Pune domestic helpers resume work with safety restrictions
Domestic helpers from non-containment zones have rejoined work, but follow strict regulationsUpdated: May 21, 2020 16:20 IST
In phase 4.0 of the lockdown imposed to contain the spread of Sars-Cov-2 virus which causes Covid-19 (coronavirus) infection, some housing societies have partially allowed house helps from non-containment zones to return to work.
Amid apprehensions, Lata Salunke, who works as a domestic help at Kohinoor society, off Spicer College road, went to work on Wednesday.
“I have been calling my employers for the past 20 days to resume work. They paid my salary until April, but May was getting a bit difficult,” she said.
“Ours is a joint family and two among us work as maids. While I got a call to resume work, my sister-in-law is awaiting a positive reply from her employer,” said Salunke.
“When I entered the bungalow society, the security staff checked me for fever before asking me whether I was carrying gloves and requested that I wear mask at all times while I was in my employee’s home. I was also informed that the garbage collected should be thrown inside the bin kept at the house. I sweep and clean the house, but it becomes difficult to work wearing gloves,” she said.
Her sister-in-law Sunita Salunkhe sits outside their small home, cleaning utensils, eagerly waiting for her employer’s call. “My employee has paid my salary till May, but I need to work. I used to work at three houses in the same building, but owners of two houses called to say that they do not need my services.”
The situation is almost similar in many of the housing societies in the city, where some domestic helpers from non-containment zones have rejoined work, but follow strict regulations.
“We have started allowing domestic helps at our society from May 18. Apart from thermal screening and use of sanitiser at entrances, we have insisted that it is compulsory to wear mask at society premises. They cannot loiter, but visit houses and leave the residential premises once the work is over,” said Maithily Manakwad, a resident of NIBM road.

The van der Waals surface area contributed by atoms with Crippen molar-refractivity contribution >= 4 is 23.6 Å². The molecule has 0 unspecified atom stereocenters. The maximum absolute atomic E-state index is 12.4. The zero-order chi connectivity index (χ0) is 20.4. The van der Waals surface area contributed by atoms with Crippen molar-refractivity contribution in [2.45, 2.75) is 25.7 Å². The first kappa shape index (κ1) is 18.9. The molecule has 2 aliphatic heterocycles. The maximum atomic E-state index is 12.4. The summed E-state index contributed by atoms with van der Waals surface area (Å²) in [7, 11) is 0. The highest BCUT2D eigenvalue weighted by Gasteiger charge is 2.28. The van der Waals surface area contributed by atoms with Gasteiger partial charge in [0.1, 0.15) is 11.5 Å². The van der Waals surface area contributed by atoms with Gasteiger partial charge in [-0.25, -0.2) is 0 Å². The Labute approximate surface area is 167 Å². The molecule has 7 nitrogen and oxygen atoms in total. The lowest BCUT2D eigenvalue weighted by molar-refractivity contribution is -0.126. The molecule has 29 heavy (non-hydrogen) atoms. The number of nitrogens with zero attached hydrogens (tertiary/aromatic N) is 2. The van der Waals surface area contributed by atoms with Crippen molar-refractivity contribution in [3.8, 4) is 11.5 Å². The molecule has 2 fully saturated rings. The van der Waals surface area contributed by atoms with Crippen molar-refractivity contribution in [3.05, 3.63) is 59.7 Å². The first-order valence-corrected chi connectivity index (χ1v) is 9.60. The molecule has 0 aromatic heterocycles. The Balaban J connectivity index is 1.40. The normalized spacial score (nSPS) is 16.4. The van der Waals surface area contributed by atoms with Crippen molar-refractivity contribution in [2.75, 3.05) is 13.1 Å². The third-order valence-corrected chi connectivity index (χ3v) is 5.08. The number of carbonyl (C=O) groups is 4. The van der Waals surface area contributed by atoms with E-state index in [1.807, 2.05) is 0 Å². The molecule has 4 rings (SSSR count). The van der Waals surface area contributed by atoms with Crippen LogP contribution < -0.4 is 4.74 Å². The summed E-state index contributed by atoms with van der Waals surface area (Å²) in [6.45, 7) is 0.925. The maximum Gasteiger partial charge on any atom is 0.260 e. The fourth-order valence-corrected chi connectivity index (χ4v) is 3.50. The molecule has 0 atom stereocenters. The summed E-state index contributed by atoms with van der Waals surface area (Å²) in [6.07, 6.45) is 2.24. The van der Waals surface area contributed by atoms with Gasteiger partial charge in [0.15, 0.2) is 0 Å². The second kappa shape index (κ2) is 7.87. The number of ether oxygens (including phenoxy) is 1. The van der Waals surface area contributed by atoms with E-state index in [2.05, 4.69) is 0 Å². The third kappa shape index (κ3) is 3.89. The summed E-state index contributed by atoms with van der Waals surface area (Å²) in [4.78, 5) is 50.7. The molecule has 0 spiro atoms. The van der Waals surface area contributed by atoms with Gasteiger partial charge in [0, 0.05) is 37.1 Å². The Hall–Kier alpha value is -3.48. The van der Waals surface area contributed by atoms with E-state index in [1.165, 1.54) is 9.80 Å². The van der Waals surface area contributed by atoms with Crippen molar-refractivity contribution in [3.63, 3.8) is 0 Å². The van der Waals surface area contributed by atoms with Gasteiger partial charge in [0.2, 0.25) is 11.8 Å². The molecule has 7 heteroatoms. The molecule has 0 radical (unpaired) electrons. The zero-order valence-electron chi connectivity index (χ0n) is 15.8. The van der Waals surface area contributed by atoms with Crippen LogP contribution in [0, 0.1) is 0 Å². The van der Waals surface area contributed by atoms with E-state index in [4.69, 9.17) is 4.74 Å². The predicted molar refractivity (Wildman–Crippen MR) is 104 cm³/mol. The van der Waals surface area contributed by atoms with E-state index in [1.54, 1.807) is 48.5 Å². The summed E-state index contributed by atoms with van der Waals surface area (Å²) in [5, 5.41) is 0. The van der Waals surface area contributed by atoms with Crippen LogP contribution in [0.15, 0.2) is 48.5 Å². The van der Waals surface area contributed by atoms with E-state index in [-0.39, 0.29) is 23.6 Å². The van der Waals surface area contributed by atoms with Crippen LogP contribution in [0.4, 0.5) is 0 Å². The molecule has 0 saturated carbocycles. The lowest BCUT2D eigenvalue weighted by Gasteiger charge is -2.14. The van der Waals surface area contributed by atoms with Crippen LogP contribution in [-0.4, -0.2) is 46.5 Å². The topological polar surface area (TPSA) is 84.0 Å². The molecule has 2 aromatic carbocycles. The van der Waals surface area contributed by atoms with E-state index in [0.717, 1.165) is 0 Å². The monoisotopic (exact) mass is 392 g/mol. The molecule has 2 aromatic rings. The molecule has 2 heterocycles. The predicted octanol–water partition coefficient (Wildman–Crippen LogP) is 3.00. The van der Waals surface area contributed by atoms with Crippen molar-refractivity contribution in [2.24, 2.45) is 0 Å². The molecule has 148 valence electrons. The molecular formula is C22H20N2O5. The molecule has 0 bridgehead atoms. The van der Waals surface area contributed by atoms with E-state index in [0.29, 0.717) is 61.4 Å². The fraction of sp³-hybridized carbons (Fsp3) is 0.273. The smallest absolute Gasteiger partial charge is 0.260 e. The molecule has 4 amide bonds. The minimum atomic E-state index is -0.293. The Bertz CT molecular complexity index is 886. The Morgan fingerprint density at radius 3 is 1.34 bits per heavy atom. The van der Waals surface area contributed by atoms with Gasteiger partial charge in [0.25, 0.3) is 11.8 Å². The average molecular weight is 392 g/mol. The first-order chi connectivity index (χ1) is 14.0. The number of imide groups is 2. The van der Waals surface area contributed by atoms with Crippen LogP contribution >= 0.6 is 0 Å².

“Maids have been given passes. They are not allowed to chew tobacco and spit. The public toilets have been acid-washed and marked for men and women,” Manakwad said.
Meanwhile, in Padmavilas society, off Baner-Pashan link road, the society has allowed services of domestic help in houses of senior citizens and nuclear families which have children.
“We had three to four domestic helpers who work in our society as almost 50 per cent of them have left for their hometowns. We have requested them to share their details like their address, number of people in their house, mode of transport among others,” said Rajendra Chuttar, chairman, Padmavilas society.
Saroj Agarwal, a senior citizen and a resident of Baner-Pashan link road, has called her domestic help who lives nearby in the quarters provided by the builder. “We have provided our domestic helper and their entire family medicine and masks. She only cleans the house and follows the social distancing norms,” said Agarwal.
Nirgunabai, who was working as a domestic helper and leaving for Beed tonight (Wednesday), said, “I wasn’t getting any work here, so I thought to return home and help my family in farming.”